“Football is one of the avenues for them to show the world what we’re made of. That’s not the only way, but it’s one of the many great ways to put them on display,” he said in the documentary.

Overall, the film is impressive, said Bonheyo.

Advertisement

“I just followed through with [the project], whatever they ask of us … It was a lot of [filming] and a lot of interviews and a lot of repetitive scenes. It caused a lot of exhaustion,” he said. “But during that time, I had hoped for the best.”

Kirsten D’Andrea Hollander, director of the master of fine arts filmmaking program at Maryland Institute College of Art in Baltimore, said “Audible” is told through the lens of the students.

“This film did such a beautiful job showing the community of the youth, along with their instructors and their coaches,” she said. “You don’t have to be a football fan to understand the community that’s been built in the film.”

The scenes were authentic, she said, particularly one where McKenstry-Hall and classmate Lera Walkup talk while getting ice cream about whether they’re still dating.

“The soundtrack and the sound design is really geared toward the young people having their experiences in the film and making sure the audience understands that the majority of these young people are working with vibration and pulse from sound,” she said. “I thought that was beautifully done.”

Walkup, 20, a former cheerleader and a 2020 graduate, said her favorite scene is when she visits Webster’s grave. Until the filming, she had not returned since the funeral two years earlier.

Advertisement

“I missed him tremendously, but it was so good to finally visit him again. We all talked to him and cried together,” she said. Webster, who transferred to a mainstream school for his sophomore year, died after being bullied, according to the documentary.

Weekend Watch

Weekend Watch

Weekly

Plan your weekend with our picks for the best events, restaurant and movie reviews, TV shows and more. Delivered every Thursday.

Walkup is a second-year social work student at Gallaudet University in Washington, D.C., and works as a lifeguard there.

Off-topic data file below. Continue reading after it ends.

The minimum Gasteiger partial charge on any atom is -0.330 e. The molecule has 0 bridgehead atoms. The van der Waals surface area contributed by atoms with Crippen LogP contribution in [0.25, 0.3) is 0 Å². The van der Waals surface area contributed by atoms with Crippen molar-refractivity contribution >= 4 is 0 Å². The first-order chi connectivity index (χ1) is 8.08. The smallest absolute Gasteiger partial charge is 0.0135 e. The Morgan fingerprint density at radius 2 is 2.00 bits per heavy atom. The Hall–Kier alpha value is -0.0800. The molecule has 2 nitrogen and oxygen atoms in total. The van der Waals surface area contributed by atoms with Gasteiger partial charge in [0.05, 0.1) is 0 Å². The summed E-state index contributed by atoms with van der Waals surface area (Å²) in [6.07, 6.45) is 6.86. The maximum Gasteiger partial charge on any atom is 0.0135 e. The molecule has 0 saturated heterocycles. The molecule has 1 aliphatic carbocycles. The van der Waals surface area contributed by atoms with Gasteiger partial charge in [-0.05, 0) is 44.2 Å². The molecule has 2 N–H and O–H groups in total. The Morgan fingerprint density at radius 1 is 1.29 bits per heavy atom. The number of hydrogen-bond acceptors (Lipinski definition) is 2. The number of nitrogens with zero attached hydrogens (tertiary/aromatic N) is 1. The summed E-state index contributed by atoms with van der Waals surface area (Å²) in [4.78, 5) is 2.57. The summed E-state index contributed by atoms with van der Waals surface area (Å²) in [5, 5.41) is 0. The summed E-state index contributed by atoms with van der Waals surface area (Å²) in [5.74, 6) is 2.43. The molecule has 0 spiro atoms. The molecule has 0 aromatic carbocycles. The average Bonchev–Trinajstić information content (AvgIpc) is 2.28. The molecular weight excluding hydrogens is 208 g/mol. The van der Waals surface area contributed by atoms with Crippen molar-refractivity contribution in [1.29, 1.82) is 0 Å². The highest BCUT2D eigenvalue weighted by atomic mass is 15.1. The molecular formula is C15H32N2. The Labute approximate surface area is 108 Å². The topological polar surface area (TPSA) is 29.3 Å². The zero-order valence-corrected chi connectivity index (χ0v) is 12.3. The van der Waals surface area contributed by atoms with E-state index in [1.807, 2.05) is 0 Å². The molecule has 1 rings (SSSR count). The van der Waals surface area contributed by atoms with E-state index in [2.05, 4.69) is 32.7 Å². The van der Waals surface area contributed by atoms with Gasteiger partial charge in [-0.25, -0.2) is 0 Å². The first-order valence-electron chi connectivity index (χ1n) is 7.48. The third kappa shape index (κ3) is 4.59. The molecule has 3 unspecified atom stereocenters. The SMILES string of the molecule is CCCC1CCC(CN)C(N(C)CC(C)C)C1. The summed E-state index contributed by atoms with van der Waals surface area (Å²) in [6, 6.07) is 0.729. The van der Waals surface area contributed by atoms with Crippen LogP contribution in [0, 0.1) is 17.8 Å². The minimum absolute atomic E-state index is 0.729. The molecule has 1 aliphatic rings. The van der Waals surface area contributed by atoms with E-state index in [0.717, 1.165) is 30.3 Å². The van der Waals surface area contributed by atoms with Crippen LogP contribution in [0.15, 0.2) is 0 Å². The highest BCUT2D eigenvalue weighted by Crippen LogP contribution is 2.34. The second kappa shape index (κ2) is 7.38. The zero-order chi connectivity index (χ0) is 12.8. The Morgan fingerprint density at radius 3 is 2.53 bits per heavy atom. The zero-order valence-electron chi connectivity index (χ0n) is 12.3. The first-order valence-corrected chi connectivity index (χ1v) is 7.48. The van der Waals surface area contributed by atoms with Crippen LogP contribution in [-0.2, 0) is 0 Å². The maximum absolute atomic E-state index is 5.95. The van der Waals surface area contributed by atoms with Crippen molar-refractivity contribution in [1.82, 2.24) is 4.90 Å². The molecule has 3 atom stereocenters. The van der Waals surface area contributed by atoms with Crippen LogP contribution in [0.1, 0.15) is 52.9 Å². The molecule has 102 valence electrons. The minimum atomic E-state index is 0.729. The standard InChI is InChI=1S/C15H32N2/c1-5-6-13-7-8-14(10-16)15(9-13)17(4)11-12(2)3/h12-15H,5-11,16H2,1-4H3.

Jennifer Yost Ortiz, interim chief educational programs officer for MSD, said the film deserved the Oscar nomination because of its worldwide impact.

“The opportunity to educate people about deaf culture is endless. Our state legislators have expressed support and sent their well wishes regarding the nomination,” she said. “This truly is a proud moment for Maryland, for the entire MSD community, and for the deaf community worldwide.”

Also nominated for the Oscar are “Lead Me Home,” about homelessness in West Coast cities; “The Queen of Basketball,” focusing on the only woman to be officially drafted by an NBA team; “Three Songs for Benazir,” which takes place in a displaced persons camp in Afghanistan, and “When We Were Bullies,” about a school bullying incident 50 years earlier.

After graduation, McKenstry-Hall moved to Indiana with a friend to pursue a professional football career, but that didn’t work out.

Advertisement

He tried out for the Deaflympics wrestling team, part of competition organized by the International Committee of Sports for the Deaf. He made the team and moved to Minnesota for training. He plans to attend community college in the fall in Rochester, Minnesota.

“Of course, I miss Maryland. It is my home. I was raised there, and my family is there. It will always hold a special place in my heart. I know it will still be there for me when I return,” he said.


Advertisement